Discover your dream Career
For Recruiters

Our Take: Hidden Rules of the Candidate Selection Game

Making it through the job-search maze requires a finely crafted story and image. Besides recognizing and compellingly addressing a prospective employer's concrete business needs, a successful candidate must also address hidden requirements embedded in every screening and interview process.

Some financial professionals who've been out of work for a long time may be compounding their difficulty by overlooking one such requirement: A viable resume must show a current, or at least very recent, entry at the top of the "Professional History" section.

Even if your most recent job ended last year or (heaven forbid) in 2008, you simply must show something on your resume that proves you are devoting serious effort to keeping your skills and contacts fresh. Being involuntarily excluded from a full-time staff position is one thing; whiling away the hours playing Modern Warfare 2 is entirely different. And that's the image you unwittingly present when you submit a resume that shows a gaping hole where your (or anyone's) current job description should be.

What can an unemployed job-seeker plug in that hole? Project work, volunteering for professional associations or even charitable or civic groups (especially if finance-related), board service, career-relevant classes or certifications you've registered for, a reference to your career-relevant blog. List your current work as "Independent Trader," "Independent Analyst," or "Independent Writer," as the case may be. Or make up a unique business name to list as your current employer, and call yourself "principal" or "owner." Even if you had just a single client or project, you'll have something to talk about if asked how your independent business is going.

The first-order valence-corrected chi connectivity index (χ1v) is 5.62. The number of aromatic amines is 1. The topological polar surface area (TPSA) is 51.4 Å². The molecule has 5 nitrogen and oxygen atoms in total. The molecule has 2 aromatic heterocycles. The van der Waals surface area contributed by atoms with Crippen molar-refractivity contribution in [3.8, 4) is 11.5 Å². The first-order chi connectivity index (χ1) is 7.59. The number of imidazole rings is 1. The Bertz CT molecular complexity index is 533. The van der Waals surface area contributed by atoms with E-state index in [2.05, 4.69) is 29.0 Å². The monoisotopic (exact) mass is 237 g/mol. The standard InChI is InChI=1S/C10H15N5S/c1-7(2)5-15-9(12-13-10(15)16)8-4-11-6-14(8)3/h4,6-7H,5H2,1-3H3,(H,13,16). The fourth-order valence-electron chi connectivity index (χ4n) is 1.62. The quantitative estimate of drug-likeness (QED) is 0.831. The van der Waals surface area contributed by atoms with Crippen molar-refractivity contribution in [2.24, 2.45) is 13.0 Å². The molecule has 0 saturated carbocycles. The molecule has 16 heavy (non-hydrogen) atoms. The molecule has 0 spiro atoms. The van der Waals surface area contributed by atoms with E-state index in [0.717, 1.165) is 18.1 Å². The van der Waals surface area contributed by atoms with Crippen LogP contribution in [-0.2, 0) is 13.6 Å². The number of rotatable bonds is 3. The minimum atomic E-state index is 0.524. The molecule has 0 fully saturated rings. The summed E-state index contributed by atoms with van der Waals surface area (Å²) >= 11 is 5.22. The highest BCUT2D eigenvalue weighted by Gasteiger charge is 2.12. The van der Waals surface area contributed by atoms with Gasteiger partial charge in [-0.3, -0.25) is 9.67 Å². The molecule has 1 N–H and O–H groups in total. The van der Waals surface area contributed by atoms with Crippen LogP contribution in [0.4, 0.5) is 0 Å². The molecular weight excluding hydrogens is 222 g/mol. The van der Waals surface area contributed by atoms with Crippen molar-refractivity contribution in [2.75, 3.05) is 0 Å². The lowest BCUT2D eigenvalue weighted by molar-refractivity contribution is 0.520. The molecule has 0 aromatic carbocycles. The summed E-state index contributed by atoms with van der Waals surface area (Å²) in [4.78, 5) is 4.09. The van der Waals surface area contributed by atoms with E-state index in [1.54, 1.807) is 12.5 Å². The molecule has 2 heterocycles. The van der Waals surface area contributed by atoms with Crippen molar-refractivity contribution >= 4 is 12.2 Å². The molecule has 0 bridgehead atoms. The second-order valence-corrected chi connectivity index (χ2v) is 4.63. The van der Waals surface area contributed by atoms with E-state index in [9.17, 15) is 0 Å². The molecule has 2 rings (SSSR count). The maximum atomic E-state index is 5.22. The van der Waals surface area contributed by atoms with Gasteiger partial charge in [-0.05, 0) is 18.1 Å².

Don't Misrepresent, But Adapt to Prevailing Beliefs

If pressed for details about contract volume or income, tell the truth. The purpose isn't to misrepresent your current activity or income level, but to prove you're conversant with a universal assumption of the talent acquisition game and have structured your post-layoff activities and resume accordingly. The assumption is this: anyone's career "muscles" - their professional skills and revenue-generating contacts - atrophy if not exercised regularly.